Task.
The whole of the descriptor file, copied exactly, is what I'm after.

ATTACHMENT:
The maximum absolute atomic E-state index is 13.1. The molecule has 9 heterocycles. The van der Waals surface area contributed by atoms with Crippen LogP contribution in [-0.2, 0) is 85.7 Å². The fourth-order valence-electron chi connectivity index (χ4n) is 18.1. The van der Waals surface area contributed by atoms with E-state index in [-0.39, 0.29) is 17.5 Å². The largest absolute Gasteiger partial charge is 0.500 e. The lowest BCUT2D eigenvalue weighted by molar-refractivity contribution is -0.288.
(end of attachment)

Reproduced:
The maximum absolute atomic E-state index is 13.1. The molecule has 9 heterocycles. The van der Waals surface area contributed by atoms with Crippen LogP contribution in [-0.2, 0) is 85.7 Å². The fourth-order valence-electron chi connectivity index (χ4n) is 18.1. The van der Waals surface area contributed by atoms with E-state index in [-0.39, 0.29) is 17.5 Å². The largest absolute Gasteiger partial charge is 0.500 e. The lowest BCUT2D eigenvalue weighted by molar-refractivity contribution is -0.288.